Category Archives: Features

In depth articles, top 10 lists, long form reviews and opinion pieces

James Gandolfini (1961 – 2013)

Gandolfini 1

“Standing in public in other people’s clothes, pretending to be someone else. It’s a strange way for a grown man to make a living.”

James Gandolfini was always defined by, and will forever be remembered for, his iconic role as Tony Soprano in David Chase’s critically acclaimed HBO series that changed the face of television as we see it today. The late, three-time Emmy award winning actor, with those tremendously sad eyes, painted an authentic, moving and at times chilling portrait of the murderous, yet tortured mob boss in what remains the single greatest and most important performance in modern television history.

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10 Brilliant Biopics You’ve Probably Never Seen

biopic

Recently film sources revealed that Dutch filmmaker Anton Corbijn is set to direct a biopic of James Dean’s all too brief life and his prolific friendship with American photojournalist Dennis Stock. As we eagerly anticipate the announcement regarding who will be cast as the cultural icon, we chart ten criminally under seen and curiously underrated biopics from cinema history.

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Cine-files: Rebel Cinema, Bude

A small independent cinema serving film-lovers in north Cornwall

This week’s Cine-files is from Lee Curtis, a West Country-born, freelance journalist currently based in north Cornwall. A Falmouth University film graduate and regular contributor to Big Screen magazine, West Briton and Sabotage Times. Follow him on Twitter here.

If there’s a cinema you’d like to tell us about for a future Cine-files, drop an email to adam.boult@guardian.co.uk.

Location

Settled on the sunny shores of north Cornwall, just off the Atlantic Highway and a short distance from the popular seaside town Bude, is the modest Rebel Cinema. With the nearest multiplex the best part of fifty miles away, small independent cinemas like the Rebel are invaluable to local moviegoers.

Building

British film producer and projectionist Mervyn Collard first launched the Rebel Cinema in 1998 and, while it has changed hands several times in the intervening 25 years since, it has always maintained a traditional aesthetic. After a four year closure, the cinema recently reopened with some ambitious renovations; sparkling interiors, a larger screen, full Dolby digital surround sound and 3D capability. A second screen is currently in construction, but even as it stands today this one-screen wonder can rival any independent cinema for a quality viewing experience.

Clientele

While the cinema primarily caters to its wide-ranging local audience for most of the year, it also attracts a segment of the large tourist population who visit each summer. Surrounding the cinema are several holiday resorts, pristine beaches and rich countryside and the Rebel’s evening screenings provide a fitting end to a family outing.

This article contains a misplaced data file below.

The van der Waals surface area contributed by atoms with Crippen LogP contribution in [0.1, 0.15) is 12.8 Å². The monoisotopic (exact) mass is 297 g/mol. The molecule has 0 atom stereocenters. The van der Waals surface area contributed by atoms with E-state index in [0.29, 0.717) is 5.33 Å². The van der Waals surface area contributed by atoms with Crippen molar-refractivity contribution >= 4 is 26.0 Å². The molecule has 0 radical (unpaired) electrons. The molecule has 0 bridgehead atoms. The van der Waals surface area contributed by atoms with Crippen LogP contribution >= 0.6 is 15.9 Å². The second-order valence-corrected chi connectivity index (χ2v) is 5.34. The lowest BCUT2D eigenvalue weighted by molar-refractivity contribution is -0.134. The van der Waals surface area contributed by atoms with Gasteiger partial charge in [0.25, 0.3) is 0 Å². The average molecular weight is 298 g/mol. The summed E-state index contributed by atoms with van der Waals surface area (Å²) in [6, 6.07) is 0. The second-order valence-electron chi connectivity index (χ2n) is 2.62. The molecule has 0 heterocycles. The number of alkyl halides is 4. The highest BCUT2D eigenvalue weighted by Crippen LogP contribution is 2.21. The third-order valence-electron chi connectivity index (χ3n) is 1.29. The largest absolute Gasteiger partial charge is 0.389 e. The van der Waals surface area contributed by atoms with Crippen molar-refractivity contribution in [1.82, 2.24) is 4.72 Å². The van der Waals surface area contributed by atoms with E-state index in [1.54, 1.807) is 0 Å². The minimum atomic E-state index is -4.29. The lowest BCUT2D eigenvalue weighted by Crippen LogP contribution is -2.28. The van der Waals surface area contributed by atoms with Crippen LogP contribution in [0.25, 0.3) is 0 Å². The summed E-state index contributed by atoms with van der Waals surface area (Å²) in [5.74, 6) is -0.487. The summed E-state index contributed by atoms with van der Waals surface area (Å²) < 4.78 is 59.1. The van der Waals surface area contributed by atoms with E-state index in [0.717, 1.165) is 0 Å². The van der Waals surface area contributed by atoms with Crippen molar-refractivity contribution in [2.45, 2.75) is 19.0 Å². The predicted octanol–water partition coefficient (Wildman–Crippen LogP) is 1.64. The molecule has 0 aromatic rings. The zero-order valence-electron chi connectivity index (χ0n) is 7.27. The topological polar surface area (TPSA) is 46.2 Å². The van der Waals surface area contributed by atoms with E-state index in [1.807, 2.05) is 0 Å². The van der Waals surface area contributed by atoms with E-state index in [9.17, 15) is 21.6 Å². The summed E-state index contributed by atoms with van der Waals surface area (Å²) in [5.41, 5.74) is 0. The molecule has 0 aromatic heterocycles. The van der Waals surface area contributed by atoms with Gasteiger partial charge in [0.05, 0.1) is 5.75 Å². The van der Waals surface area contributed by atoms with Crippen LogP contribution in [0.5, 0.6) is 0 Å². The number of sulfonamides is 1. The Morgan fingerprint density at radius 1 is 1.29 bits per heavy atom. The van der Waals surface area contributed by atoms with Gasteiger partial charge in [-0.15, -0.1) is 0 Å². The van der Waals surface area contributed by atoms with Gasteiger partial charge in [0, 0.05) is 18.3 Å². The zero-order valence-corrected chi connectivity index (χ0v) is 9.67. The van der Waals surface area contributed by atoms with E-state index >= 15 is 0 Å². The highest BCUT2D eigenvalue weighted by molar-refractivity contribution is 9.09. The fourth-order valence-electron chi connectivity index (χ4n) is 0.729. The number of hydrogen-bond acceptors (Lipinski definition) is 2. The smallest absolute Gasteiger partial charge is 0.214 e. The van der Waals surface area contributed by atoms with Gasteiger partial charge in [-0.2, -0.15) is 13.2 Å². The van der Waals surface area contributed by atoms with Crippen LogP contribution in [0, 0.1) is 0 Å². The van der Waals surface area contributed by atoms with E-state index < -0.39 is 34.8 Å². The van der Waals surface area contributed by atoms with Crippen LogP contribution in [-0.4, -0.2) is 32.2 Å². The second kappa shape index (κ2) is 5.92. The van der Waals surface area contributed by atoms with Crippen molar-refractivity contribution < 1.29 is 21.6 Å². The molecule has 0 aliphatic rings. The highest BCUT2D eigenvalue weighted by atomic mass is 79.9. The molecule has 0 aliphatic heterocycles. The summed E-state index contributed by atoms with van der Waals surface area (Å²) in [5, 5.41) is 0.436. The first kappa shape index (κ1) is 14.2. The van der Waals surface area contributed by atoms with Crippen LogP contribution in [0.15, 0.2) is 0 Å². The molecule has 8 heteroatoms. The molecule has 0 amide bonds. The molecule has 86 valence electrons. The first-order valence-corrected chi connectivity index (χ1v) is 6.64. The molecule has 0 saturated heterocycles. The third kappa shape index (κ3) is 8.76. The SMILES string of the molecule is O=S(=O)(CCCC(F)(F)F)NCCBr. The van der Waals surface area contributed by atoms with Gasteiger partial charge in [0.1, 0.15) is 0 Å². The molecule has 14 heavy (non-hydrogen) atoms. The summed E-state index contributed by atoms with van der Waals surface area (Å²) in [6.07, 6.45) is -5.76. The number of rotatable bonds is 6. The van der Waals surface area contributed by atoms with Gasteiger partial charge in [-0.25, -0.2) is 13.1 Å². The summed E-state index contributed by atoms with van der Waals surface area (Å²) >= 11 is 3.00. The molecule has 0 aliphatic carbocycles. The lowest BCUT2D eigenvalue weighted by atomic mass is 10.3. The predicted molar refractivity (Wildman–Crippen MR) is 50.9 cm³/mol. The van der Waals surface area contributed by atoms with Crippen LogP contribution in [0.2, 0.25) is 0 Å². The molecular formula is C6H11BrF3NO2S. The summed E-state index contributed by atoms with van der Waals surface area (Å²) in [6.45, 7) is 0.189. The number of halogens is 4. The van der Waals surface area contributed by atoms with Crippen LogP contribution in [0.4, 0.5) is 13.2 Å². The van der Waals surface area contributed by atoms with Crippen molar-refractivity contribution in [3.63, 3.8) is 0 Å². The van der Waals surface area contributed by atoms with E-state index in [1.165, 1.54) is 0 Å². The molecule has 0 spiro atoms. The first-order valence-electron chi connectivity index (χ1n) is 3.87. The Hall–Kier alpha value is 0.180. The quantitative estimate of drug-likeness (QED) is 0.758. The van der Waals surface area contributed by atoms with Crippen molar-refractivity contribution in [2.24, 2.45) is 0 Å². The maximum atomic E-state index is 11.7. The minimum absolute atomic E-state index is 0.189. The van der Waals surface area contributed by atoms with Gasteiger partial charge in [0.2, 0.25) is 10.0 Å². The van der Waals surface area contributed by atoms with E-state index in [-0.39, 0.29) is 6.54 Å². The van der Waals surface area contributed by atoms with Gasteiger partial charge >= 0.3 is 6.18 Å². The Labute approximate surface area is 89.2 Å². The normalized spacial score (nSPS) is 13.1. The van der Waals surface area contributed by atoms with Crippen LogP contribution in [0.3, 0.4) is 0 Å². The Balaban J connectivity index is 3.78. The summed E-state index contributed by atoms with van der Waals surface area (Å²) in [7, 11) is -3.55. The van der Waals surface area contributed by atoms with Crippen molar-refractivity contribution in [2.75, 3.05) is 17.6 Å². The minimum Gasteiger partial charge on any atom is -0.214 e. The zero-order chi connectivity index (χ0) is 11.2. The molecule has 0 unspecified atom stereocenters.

Programme

The Rebel offers screenings on afternoons and evenings through the week, with matinees reserved for weekends. They always work hard to bring each year’s big hitters to this remote part of the country.

Pricing

A full-price adult ticket for a 2D film is £6 and the cinema provides a range of price concessions for children, students and seniors.

Further comments

The cinema’s continued success and recent expansion is the result of dedication and preservation of the original owner’s traditions. By echoing the sentiments of their forebears with friendly customer service, reasonable prices and no nonsense approach to screenings the Rebel guarantees an enjoyable experience regardless of the standard of the films.

Originally written for Guardian’s Film Blog

The Oscars: An Evening of Awards and Comedy

Seth MacFarlane Oscars Screenshot

Oscars Guy: A critical look at Seth Macfarlane as the choice to host the 85th Academy Awards.

Recently Oscars host Seth MacFarlane took to the stage alongside Hollywood starlet Emma Stone to reveal the nominations for the fast-approaching 85th Academy Awards. MacFarlane is the first host of the prestigious ceremony to also reveal the nominees since Charlton Heston in 1972. Using the opportunity as a dry run for ceremony night the comedy writer abandoned the traditionally serious approach of merely reading from a list and instead opted for announcing the nominations with a sense of humour. While no one is discouraging a refreshing approach, many commentators were left dismayed by his attitude, annoyed by the “personal attacks” within his material and debating whether he would be a good Oscars host at all.

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The Best 10 Films of 2012

the best 10 films

2012 has been a formidable year for film and audiences have returned to cinemas in great numbers to see heroes assemble, rise and fall. I chart my favourite films of 2012, in ascending order:

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The Worst 10 Films of 2012

the worst 10 films

Among the great theatrical releases of 2012 there has been some atrocious cinema experiences that have left me wishing that the Mayan’s predictions were correct and craving the December 21st. Taking a look back on this regrettable side of 2012, I select my worst ten films of the year.

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On Cloud Nine

Cloud Atlas Poster

As the adaptation of David Mitchell’s so-called ‘unfilmable’ book, Cloud Atlas, makes its big screen debut, Lee Curtis charts the rise of a mind-bending and time-bending epic Continue reading On Cloud Nine